I had heard of the Johnsons long before I saw any of their films. When much of the world was still relatively unexplored, this husband and wife pair traveled to the interior of Africa and to remote tropical islands photographing the natives and wildlife. A fair number of their later documentaries survive, but little remains of their early work. Around four minutes of miscellaneous clips thought to be taken from one of their first films, Among the Cannibal Isles of the South Pacific (1918), was all that was believed to survive of the footage that they shot during their exploration of the New Hebrides (present day Vanuatu).
A few years ago, I acquired a print of a silent documentary that was definitely about cannibals and was likely a complete copy of Among the Cannibal Isles of the South Pacific. The trouble was that it’s a 16mm safety print, made probably in 1930, and is in a severely advanced stage of decomposition. When I got it, the first dozen feet were a crumpled mess and so brittle that it would disintegrate if any attempt was made to flatten it. The rest could not be removed from the reel at all – the film base, as it broke down and shrank, became stuck to the emulsion of the film beneath it and the whole reel had essentially fused into a solid block of cellulose diacetate.
By any conventional measure, the film was unsalvageable, but I wasn’t ready to give up. I began soaking the film in naphtha to improve its flexibility. It stayed in its bath for two years before the film base was pliable enough to unwind without breaking. Then began the slow process of separating the film where it had become fused together. This was done manually, with the aid of a thin blade and a lot of patience. A year later and the film was off the reel, and so long as it stayed submerged in naphtha, it was in a stable enough state to be scanned. And scanned it was. Some sections look like you’re watching the film reflected on a shattered funhouse mirror, but not an inch was a total loss.
The film follows Osa and Martin Johnson as they travel through the “Cannibal Isles” (Melanesia is the preferred term nowadays) in search of Nagapate, the chief of the Big Numbers tribe (so the film calls the Big Nambas tribe). They say that two years before, on their previous expedition, they were taken captive by Nagapate’s headhunters and were only saved by the timely arrival of a British patrol boat. Along the way, they meet several other tribes, including pygmies (probably the Kiai) and one where the natives mold the heads of their babies into cone shapes (surely the Small Nambas). Eventually, they find Nagapate, who remembers their previous visit and greets them hospitably. The Big Numbers tribe begin a traditional dance – undoubtedly to frenzy themselves in preparation for a headhunt, the Johnsons say – and the filmmakers take that as their cue to leave. They’ve pre-arranged for the governor of the New Hebridies, Merton King, to meet them in his boat and he arrives right on time.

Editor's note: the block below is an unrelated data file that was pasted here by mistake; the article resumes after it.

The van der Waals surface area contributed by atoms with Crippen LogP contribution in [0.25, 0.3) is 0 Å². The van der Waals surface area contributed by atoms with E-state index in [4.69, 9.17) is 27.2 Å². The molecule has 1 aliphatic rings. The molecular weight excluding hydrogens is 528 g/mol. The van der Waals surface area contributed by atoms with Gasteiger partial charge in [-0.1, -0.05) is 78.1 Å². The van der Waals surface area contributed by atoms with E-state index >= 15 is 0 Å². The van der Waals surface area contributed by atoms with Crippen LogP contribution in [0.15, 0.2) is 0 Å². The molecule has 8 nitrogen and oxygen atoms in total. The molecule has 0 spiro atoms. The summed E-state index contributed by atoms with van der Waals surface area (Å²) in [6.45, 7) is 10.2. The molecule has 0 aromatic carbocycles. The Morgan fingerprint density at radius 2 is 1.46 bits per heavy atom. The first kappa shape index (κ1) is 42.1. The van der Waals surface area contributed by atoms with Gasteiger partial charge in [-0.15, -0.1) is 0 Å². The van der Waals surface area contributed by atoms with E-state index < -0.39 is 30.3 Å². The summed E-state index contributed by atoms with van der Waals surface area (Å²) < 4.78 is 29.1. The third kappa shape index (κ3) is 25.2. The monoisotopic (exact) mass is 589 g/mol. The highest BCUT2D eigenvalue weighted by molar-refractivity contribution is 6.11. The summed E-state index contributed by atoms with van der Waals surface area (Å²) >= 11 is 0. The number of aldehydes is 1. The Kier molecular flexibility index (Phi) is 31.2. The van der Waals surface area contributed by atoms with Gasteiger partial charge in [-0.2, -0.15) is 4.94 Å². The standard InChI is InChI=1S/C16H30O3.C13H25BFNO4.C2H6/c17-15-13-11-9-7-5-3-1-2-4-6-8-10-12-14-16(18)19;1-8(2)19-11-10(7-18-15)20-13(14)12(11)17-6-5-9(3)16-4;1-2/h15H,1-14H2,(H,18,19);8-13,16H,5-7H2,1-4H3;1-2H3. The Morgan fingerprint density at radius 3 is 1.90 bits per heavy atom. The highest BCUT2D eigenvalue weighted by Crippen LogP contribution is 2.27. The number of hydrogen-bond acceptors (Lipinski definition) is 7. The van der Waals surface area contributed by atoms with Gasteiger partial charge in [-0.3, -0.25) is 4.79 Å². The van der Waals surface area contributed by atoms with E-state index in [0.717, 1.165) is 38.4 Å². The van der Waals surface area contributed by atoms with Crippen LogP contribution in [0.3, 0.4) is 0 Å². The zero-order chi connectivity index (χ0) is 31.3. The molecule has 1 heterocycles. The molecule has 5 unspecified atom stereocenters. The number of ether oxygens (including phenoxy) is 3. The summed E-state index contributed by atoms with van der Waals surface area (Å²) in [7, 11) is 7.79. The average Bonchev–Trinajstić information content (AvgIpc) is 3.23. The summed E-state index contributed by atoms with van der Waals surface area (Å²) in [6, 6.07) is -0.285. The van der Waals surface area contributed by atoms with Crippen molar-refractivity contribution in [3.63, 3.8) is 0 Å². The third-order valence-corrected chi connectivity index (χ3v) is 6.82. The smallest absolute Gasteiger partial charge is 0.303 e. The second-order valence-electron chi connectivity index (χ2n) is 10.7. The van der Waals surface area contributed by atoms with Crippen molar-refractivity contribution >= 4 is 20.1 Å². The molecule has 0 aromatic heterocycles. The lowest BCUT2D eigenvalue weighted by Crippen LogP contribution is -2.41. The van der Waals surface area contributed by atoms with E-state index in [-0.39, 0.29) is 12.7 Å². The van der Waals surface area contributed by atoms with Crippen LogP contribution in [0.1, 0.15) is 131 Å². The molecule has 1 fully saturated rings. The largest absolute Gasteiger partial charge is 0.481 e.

Robert Flaherty, the Johnsons are not. They’re adventurers in the classical sense, not ethnographers. As a documentary, Cannibal Isles is not overly concerned with the natives’ cultures or traditions and it doesn’t hide the fact that it’s all staged. The Johnsons are more interested in dragging natives (sometimes literally) in front of the camera and presenting them with some bit of Western culture to see how they’ll react to it. Much fun is made of the two men who try to eat a proffered cigarette.
Is it a good film? No, but it is an interesting one. Beneath the surface, there are some fascinating glimpses of Melanesian culture from a time when they actually were headhunters and did still practice ritual cannibalism. Based on that alone, I’m going to have to say…
My rating: I like it.
Available from Harpodeon